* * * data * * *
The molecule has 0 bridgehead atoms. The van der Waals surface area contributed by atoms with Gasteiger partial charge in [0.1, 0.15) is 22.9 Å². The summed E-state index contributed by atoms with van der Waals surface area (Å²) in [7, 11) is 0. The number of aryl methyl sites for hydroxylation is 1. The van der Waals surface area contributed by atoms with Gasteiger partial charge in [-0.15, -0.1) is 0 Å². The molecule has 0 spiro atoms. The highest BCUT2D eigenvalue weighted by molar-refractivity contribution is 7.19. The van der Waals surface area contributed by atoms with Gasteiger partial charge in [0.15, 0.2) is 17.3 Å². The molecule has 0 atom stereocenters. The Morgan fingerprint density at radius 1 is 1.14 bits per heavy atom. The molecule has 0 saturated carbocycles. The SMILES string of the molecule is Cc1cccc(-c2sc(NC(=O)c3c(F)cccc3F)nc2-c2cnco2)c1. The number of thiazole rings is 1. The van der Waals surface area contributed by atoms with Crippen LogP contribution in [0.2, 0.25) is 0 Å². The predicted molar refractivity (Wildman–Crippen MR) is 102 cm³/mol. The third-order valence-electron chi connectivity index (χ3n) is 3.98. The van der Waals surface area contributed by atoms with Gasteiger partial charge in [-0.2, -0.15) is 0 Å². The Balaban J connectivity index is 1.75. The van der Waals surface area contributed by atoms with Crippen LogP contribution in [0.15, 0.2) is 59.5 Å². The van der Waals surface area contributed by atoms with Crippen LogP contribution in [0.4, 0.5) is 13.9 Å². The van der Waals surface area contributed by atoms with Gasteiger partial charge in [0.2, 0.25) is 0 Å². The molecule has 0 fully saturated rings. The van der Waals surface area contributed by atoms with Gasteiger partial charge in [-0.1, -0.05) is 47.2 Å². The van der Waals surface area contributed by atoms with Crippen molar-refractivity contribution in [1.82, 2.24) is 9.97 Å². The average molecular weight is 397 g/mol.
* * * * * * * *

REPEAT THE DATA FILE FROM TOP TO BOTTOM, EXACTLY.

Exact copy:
The molecule has 0 bridgehead atoms. The van der Waals surface area contributed by atoms with Gasteiger partial charge in [0.1, 0.15) is 22.9 Å². The summed E-state index contributed by atoms with van der Waals surface area (Å²) in [7, 11) is 0. The number of aryl methyl sites for hydroxylation is 1. The van der Waals surface area contributed by atoms with Gasteiger partial charge in [-0.15, -0.1) is 0 Å². The molecule has 0 spiro atoms. The highest BCUT2D eigenvalue weighted by molar-refractivity contribution is 7.19. The van der Waals surface area contributed by atoms with Gasteiger partial charge in [0.15, 0.2) is 17.3 Å². The molecule has 0 atom stereocenters. The Morgan fingerprint density at radius 1 is 1.14 bits per heavy atom. The molecule has 0 saturated carbocycles. The SMILES string of the molecule is Cc1cccc(-c2sc(NC(=O)c3c(F)cccc3F)nc2-c2cnco2)c1. The number of thiazole rings is 1. The van der Waals surface area contributed by atoms with Crippen LogP contribution in [0.2, 0.25) is 0 Å². The predicted molar refractivity (Wildman–Crippen MR) is 102 cm³/mol. The third-order valence-electron chi connectivity index (χ3n) is 3.98. The van der Waals surface area contributed by atoms with Gasteiger partial charge in [-0.2, -0.15) is 0 Å². The Balaban J connectivity index is 1.75. The van der Waals surface area contributed by atoms with Crippen LogP contribution in [0.15, 0.2) is 59.5 Å². The van der Waals surface area contributed by atoms with Crippen LogP contribution in [0.4, 0.5) is 13.9 Å². The van der Waals surface area contributed by atoms with Gasteiger partial charge in [0.2, 0.25) is 0 Å². The molecule has 0 fully saturated rings. The van der Waals surface area contributed by atoms with Gasteiger partial charge in [-0.1, -0.05) is 47.2 Å². The van der Waals surface area contributed by atoms with Crippen molar-refractivity contribution in [1.82, 2.24) is 9.97 Å². The average molecular weight is 397 g/mol.